When the new Macbook Air was announced a few months ago I gave it a serious look. I have been on a 2-year refresh cycle for many years. It was the right time to be looking for a replacement for my 2-year-old Macbook Air, yet I was having a hard time convincing myself of a need for an upgrade. Though I had followed this routine for the last 8 years I just didn’t feel compelled to upgrade this time around. I still haven’t, which is… odd.
Upon purchasing my first iPhone years ago I was shocked to learn that it actually took the place of my laptop in a few use cases. Since then I’ve gone through several tablets, finding it difficult to make room for the new form factor between my iPhone and my laptop. Increasingly, though, I find myself reaching for my tablet to the point that I recently asked myself “how close am I to not needing a laptop at all?” Traveling without a laptop this week is my first experiment to try and answer that question.
I nearly reneged. As I was drifting off to sleep Sunday night I found myself thinking maybe I shouldn’t go through with it. Can I really take a four day business trip with only a tablet?! On Monday morning I boarded the plane without my laptop. Burn the ships!
I did hedge my bets slightly: I traveled with both an iPad Mini and a Nexus 7. I decided to use the iPad Mini at the office on Monday. It was frustrating. By the end of the business day the battery was down to 37% and I found connecting a Bluetooth keyboard to be marginally useful. The keyboard is only good for entering text. I mean, I realize that is the primary reason to use a keyboard but on my laptop I’m used to keyboard shortcuts that make navigating an Operating System from a keyboard effortless. My iPad treats my external keyboard as an intrusion: “you don’t need that peripheral! I function perfectly fine without it!”
I left the office and headed back to the hotel feeling defeated. This isn’t going to work. I’ll limp through the next three days and pack my laptop next week. When I arrived at the hotel room I decided I might as well pair my Bluetooth keyboard with my Nexus 7, just for kicks. I leaned the Android tablet on my wallet to prop it up slightly and started exploring. I was flabbergasted! Using keyboard shortcuts I had learned through a decade of using Mac OS X, I found myself using the keyboard to control my Nexus 7 intuitively! Command-Tab pulls up the app switcher; the Esc key cancels out of things; the Tab key and arrow keys allow me to move around the user interface. In fact, it worked better than Mac OS X! After about an hour hope returned. Maybe this could work after all!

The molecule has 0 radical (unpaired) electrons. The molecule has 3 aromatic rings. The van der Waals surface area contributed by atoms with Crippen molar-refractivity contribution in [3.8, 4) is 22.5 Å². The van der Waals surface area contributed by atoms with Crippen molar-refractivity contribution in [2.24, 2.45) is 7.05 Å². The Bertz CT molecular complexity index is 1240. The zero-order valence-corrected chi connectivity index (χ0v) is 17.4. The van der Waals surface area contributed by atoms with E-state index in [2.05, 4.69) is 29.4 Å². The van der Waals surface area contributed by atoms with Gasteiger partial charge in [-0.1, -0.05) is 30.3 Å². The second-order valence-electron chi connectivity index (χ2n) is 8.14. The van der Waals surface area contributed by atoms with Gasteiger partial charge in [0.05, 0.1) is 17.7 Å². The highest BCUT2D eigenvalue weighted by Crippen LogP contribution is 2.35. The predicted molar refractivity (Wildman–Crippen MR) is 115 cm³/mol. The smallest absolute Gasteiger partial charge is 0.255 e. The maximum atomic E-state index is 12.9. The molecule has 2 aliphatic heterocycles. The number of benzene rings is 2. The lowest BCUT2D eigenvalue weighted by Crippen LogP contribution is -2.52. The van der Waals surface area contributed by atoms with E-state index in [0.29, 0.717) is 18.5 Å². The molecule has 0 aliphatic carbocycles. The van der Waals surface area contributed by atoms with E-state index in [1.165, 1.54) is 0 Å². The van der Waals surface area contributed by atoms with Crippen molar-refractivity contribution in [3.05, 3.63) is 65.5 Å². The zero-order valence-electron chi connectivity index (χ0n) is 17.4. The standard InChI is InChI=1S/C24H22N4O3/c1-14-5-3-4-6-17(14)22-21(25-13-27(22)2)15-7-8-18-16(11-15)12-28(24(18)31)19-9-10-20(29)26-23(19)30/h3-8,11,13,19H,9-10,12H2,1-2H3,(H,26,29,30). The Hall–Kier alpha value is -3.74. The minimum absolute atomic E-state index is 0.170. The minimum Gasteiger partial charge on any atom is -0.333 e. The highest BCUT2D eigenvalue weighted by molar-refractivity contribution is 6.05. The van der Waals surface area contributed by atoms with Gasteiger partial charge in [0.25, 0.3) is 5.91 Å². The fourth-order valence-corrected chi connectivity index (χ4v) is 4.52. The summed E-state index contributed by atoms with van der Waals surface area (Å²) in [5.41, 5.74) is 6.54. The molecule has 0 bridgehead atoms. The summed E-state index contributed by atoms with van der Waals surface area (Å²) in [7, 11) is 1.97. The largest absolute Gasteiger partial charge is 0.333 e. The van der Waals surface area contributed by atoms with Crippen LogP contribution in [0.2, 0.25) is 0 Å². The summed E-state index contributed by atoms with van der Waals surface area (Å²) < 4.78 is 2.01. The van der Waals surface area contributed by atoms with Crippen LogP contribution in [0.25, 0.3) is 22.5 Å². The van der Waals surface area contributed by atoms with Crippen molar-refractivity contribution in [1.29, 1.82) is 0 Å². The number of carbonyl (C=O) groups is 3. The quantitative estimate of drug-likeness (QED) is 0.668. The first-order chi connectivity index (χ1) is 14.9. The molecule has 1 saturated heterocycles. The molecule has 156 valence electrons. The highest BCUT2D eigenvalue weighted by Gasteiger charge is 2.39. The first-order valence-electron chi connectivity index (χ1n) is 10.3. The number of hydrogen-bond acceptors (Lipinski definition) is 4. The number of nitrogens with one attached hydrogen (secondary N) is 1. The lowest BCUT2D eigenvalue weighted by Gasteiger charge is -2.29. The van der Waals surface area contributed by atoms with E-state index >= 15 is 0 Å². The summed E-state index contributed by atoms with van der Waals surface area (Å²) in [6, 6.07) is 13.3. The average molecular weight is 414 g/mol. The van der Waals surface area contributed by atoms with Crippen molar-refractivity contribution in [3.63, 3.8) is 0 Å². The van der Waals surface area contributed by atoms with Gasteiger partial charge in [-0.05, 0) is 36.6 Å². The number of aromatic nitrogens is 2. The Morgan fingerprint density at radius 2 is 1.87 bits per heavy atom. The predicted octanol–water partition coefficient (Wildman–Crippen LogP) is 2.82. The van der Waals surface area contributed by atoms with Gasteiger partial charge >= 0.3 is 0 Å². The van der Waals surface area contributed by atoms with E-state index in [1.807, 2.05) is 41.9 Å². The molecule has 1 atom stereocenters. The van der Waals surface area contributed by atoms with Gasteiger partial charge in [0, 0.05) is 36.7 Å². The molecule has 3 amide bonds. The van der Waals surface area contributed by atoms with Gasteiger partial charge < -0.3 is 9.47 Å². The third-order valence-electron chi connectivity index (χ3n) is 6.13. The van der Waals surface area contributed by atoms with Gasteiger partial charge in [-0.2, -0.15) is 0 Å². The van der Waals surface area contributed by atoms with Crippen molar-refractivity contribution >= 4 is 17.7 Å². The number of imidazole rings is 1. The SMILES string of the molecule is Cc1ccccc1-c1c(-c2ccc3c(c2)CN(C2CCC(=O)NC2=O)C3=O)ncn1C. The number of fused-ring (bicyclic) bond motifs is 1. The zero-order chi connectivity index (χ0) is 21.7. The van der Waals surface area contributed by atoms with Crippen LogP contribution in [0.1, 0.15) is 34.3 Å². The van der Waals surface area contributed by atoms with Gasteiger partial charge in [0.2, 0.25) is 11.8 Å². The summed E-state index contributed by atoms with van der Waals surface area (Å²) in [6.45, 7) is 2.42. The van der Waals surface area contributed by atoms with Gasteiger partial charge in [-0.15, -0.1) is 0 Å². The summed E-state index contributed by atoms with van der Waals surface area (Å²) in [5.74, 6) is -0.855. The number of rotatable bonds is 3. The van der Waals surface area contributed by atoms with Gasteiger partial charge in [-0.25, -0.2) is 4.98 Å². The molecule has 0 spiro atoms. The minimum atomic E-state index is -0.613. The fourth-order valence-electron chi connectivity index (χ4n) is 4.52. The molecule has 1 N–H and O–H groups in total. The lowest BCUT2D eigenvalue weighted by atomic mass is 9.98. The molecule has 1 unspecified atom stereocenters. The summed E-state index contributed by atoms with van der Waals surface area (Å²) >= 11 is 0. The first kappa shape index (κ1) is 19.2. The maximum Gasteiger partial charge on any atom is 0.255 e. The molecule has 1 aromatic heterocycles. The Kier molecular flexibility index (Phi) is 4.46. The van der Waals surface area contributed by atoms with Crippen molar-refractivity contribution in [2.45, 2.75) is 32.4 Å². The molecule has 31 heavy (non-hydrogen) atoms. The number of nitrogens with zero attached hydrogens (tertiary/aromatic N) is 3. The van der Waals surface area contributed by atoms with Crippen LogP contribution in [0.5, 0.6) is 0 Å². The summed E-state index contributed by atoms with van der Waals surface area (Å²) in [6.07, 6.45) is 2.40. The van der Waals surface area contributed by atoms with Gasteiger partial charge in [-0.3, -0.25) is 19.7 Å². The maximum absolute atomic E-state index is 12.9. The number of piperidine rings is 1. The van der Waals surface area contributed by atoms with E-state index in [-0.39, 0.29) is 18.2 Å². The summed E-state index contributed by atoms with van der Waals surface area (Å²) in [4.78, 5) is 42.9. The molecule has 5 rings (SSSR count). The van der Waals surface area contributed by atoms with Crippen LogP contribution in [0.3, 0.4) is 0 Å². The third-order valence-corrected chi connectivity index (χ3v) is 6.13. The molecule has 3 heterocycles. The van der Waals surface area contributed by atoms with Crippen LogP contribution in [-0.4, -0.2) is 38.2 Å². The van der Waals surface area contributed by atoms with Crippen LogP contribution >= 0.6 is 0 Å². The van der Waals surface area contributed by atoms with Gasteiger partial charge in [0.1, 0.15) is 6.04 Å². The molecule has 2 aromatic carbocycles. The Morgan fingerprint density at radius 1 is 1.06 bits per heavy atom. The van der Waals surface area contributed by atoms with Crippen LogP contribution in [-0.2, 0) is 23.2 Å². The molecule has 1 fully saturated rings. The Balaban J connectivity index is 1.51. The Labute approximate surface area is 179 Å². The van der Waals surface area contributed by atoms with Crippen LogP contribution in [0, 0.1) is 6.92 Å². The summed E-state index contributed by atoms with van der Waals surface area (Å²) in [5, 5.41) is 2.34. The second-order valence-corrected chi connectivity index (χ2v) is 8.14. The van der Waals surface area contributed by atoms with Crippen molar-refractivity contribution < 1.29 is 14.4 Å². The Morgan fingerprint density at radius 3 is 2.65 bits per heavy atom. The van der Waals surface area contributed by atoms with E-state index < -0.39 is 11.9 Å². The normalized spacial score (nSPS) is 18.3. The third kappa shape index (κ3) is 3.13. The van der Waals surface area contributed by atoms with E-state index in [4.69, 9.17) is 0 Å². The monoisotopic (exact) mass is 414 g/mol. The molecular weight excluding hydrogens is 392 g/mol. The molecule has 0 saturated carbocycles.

To me, this side-by-side comparison underscored something I already suspected: where iOS is designed with Apple’s “we know you better than you know yourself” attitude, Android seems to be designed assuming that, perhaps, just maybe there is more than one right way to use a device. I’ve read accounts of people using a Bluetooth mouse on their Android device along with their physical keyboard. I’m not feeling the need to add a mouse, but that isn’t even possible on iOS! To me, the Android OS has been built assuming that at some point someone might want to use their device with external peripherals. If my only option were iOS my hopes of replacing my laptop would have been dashed. Thankfully not every company is as close-minded as Apple (Yes, that was out loud)!
I’ve just scratched the surface. I have yet to reach the level of using just a tablet in anger. This first week is a simple trial, but I am optimistic that I can turn one week into two. I have some ideas for how to test my hypothesis further. It includes the use of my virtual development environment. For now, though, I’ll continue crawling; walking will come soon enough.